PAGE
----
Belle Discovers Three New Mesons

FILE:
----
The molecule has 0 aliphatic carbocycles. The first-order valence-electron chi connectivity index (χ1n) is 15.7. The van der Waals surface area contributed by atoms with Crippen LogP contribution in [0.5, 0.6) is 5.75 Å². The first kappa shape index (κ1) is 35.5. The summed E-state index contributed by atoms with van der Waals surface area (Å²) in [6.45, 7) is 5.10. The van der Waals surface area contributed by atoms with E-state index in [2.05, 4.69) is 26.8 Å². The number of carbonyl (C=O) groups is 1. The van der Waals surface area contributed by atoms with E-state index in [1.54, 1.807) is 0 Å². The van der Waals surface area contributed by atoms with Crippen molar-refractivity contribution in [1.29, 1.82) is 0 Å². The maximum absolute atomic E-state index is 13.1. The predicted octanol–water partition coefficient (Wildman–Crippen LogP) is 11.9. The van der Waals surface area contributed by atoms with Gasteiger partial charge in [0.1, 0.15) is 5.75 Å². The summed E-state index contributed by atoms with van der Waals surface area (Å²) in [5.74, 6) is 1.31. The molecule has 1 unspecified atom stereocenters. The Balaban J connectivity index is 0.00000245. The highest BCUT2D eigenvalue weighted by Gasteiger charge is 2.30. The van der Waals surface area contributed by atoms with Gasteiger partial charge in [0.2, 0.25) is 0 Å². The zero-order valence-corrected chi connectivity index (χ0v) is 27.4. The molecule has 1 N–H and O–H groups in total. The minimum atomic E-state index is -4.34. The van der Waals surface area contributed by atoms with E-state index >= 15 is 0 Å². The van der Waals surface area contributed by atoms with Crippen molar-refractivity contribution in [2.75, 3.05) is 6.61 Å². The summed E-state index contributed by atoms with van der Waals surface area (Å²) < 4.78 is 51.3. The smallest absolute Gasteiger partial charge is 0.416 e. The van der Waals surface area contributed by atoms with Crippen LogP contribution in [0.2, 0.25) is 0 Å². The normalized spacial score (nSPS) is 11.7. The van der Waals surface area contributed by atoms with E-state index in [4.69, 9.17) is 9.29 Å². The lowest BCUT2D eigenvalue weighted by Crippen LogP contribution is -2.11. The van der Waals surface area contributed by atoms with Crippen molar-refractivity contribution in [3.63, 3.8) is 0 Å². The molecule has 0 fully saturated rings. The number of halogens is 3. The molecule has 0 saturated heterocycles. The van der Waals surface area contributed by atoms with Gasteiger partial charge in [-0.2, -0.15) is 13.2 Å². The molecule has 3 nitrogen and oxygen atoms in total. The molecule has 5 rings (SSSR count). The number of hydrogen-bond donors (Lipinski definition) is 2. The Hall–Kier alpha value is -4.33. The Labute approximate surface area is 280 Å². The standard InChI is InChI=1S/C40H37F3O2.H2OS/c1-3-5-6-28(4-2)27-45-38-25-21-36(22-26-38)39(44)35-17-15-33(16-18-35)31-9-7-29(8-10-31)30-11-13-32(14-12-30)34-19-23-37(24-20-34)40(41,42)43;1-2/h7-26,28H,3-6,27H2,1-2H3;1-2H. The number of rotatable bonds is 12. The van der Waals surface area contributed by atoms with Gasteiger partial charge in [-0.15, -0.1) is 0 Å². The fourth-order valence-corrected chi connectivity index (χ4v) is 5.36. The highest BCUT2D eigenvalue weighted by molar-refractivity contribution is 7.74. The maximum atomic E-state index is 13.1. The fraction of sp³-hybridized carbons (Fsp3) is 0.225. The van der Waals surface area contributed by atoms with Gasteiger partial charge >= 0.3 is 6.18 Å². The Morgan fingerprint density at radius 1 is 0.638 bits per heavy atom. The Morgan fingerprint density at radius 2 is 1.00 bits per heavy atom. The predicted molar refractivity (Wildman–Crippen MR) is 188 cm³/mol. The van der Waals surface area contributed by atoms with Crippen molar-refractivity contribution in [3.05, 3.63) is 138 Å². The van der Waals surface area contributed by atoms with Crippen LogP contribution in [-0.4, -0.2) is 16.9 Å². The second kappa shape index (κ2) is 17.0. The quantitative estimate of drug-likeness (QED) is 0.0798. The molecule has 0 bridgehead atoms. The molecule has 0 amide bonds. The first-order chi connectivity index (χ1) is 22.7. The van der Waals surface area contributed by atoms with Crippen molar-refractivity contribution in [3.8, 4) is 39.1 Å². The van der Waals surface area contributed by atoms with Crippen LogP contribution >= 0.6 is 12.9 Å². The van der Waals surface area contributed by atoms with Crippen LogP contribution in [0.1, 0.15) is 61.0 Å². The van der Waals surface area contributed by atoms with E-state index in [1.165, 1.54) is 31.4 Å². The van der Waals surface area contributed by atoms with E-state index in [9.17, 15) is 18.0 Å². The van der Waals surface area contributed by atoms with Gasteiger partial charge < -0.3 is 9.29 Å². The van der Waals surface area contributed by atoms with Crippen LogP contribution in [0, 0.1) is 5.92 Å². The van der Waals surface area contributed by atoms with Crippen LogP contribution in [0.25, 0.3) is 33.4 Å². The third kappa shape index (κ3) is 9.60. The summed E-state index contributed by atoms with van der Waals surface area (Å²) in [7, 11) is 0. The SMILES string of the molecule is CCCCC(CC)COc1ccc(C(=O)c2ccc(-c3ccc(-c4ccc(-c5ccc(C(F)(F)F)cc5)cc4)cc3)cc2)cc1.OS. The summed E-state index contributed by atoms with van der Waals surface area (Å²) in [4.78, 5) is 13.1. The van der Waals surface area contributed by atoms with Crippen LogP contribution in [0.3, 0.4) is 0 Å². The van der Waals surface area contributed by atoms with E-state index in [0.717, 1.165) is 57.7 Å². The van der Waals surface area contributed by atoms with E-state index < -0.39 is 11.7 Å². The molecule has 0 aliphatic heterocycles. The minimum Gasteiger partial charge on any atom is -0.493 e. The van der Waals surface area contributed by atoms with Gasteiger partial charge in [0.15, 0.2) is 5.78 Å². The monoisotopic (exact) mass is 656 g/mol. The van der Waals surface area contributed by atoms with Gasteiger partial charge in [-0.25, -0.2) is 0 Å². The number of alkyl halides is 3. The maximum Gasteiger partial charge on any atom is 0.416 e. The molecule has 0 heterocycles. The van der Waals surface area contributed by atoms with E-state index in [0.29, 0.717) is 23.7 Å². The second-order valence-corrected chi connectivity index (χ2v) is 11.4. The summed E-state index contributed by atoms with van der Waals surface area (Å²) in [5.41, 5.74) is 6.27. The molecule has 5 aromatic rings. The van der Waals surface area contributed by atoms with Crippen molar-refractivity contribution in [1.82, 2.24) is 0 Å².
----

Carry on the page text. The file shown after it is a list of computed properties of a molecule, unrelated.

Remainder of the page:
An international team of researchers at the High Energy Accelerator Research organization (KEK) in Tsukuba, Japan, the “Belle collaboration”*1, has announced the discovery of three new exotic sub-atomic particles, labeled as Z_1, Z_2 and Y_b. The Z_1 and Z_2 states have unit electric charge, by which these particles are clearly distinguished from normal quark-antiquark mesons, and thus can be identified as particles consisting of four quarks. The Y_b structure may be the first clear example of an exotic hybrid particle, which contains the bottom quark and its anti-particle (an anti-bottom quark) as in a conventional meson but with an excited gluon as well. In the past few years, a number of peculiar new particles, including the so-called X(3872), Y(4260), X(3940), Y(3940), have been found by the Belle and also by the BaBar experiment at the Stanford Linear Accelerator Center (SLAC). These new particles lie in the mass region from 4 to 4.5 times the proton mass, and decay into “J/psi” or “Psi-prime” particles and pi-mesons. Here the J/psi and Psi-prime particles are examples of so-called “charmonium” mesons, bound states of a charm quark and its anti-particle (an anti-charm quark). Last year, the Belle team reported the first exotic particle containing a charm and anti-charm quark with non-zero electric charge, called the Z(4430). The Z1 and Z2 particles were found in the decay products of B-mesons (mesons containing a bottom quark) that are produced in large numbers at the KEKB “B-factory”, an electron-positron collider at the KEK laboratory. The Belle team searched for new states, which decay into a pi-meson and a so-called “chi-sub-c1” meson, which is another well known charmonium meson. The measured mass values were 4051 MeV for the Z_1 and 4248 MeV for the Z_2. The newly discovered Z_1 and Z_2 states have non-zero electric charge, as was the case for the Z(4430) particle. To build a composite particle having a net unit charge, at least two additional quarks (for example, an up quark and an anti-down quark) are necessary. Therefore, data on exotic particles with non-zero electric charge attract special attention from the world’s physics community. The discovery of the Z_1 and Z_2 states, following that of the Z(4430) last year, not only provides more evidence for the existence of particles consisting of four quarks, but also indicates that the first four-quark state is not a special case, and there should be more such particles. Discoveries of exotic particles containing a charm and an anti-charm quark have stimulated the search for the possible existence of bottom-quark counterparts of such exotic particles. In 2005 BaBar at SLAC discovered a state called the Y(4260), which decays into a J/psi particle and two pions. The Y(4260) may be an example of a “hybrid particle” containing a charm quark, an anti-charm quark connected by an excited gluon. The newly discovered Y_b structure may be the first example of an exotic counterpart with bottom and anti-bottom quarks. The Y_b state was found in an energy scan at the KEKB accelerator; the Belle/KEKB team measured the production rate of a so-called “Upsilon” particle and two pions as a function of the collision energy of the electron and positron beams. Here the “Upsilon” particle is an example of a “bottomonium” meson, which is a bound state of a bottom-quark and an anti-bottom quark. The Belle team observed a dramatic increase of the production rate at 10,890 MeV, which may indicate the production of a new particle decaying into an Upsilon and two pions. Although there are other possible interpretations for this new structure, the result has attracted considerable attention as the first example of an exotic bottomonium particle. Conventional hadron particles have been classified into two types; “mesons” consisting of a quark and an anti-quark, or “baryons” consisting of three quarks. The discoveries of exotic particles both by Belle and BaBar have shed light on new classes of hadrons, formed by the strong interaction of quarks. The discovery of the Z_1, Z_2 and Y_b states by the Belle team implies that there could be more such particles of the new class, including systems containing the bottom quarks. It is critical to clarify the entire spectrum of exotic particles, in order to understand the phenomena of quark confinement as well as the formation of matter by the strong interaction. *1: The “Belle collaboration” is an international team of about 360 faculty, postdoctoral and student researchers from 59 institutes (universities and laboratories) located in 14 different countries and regions.